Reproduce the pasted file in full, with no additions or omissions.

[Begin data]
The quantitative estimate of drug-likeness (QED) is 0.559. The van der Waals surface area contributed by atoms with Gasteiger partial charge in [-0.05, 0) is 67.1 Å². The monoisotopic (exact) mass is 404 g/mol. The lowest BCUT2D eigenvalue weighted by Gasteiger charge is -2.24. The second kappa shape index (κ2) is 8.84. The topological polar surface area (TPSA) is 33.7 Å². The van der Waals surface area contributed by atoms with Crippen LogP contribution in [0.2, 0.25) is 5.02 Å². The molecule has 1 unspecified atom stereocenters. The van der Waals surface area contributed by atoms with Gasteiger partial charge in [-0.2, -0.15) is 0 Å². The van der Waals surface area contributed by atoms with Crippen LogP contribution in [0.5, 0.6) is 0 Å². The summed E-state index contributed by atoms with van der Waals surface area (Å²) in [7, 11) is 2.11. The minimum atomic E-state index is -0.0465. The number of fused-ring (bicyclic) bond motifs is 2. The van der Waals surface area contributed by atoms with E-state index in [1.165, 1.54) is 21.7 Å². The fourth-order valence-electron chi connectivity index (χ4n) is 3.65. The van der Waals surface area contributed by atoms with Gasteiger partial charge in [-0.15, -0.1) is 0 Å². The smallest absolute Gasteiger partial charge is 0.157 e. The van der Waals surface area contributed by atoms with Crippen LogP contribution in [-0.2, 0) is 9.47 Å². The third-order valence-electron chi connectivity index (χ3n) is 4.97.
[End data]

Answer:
The quantitative estimate of drug-likeness (QED) is 0.559. The van der Waals surface area contributed by atoms with Gasteiger partial charge in [-0.05, 0) is 67.1 Å². The monoisotopic (exact) mass is 404 g/mol. The lowest BCUT2D eigenvalue weighted by Gasteiger charge is -2.24. The second kappa shape index (κ2) is 8.84. The topological polar surface area (TPSA) is 33.7 Å². The van der Waals surface area contributed by atoms with Crippen LogP contribution in [0.2, 0.25) is 5.02 Å². The molecule has 1 unspecified atom stereocenters. The van der Waals surface area contributed by atoms with Gasteiger partial charge in [-0.2, -0.15) is 0 Å². The van der Waals surface area contributed by atoms with Crippen LogP contribution in [0.5, 0.6) is 0 Å². The summed E-state index contributed by atoms with van der Waals surface area (Å²) in [7, 11) is 2.11. The minimum atomic E-state index is -0.0465. The number of fused-ring (bicyclic) bond motifs is 2. The van der Waals surface area contributed by atoms with E-state index in [1.165, 1.54) is 21.7 Å². The fourth-order valence-electron chi connectivity index (χ4n) is 3.65. The van der Waals surface area contributed by atoms with Gasteiger partial charge in [-0.15, -0.1) is 0 Å². The smallest absolute Gasteiger partial charge is 0.157 e. The van der Waals surface area contributed by atoms with Crippen LogP contribution in [-0.2, 0) is 9.47 Å². The third-order valence-electron chi connectivity index (χ3n) is 4.97.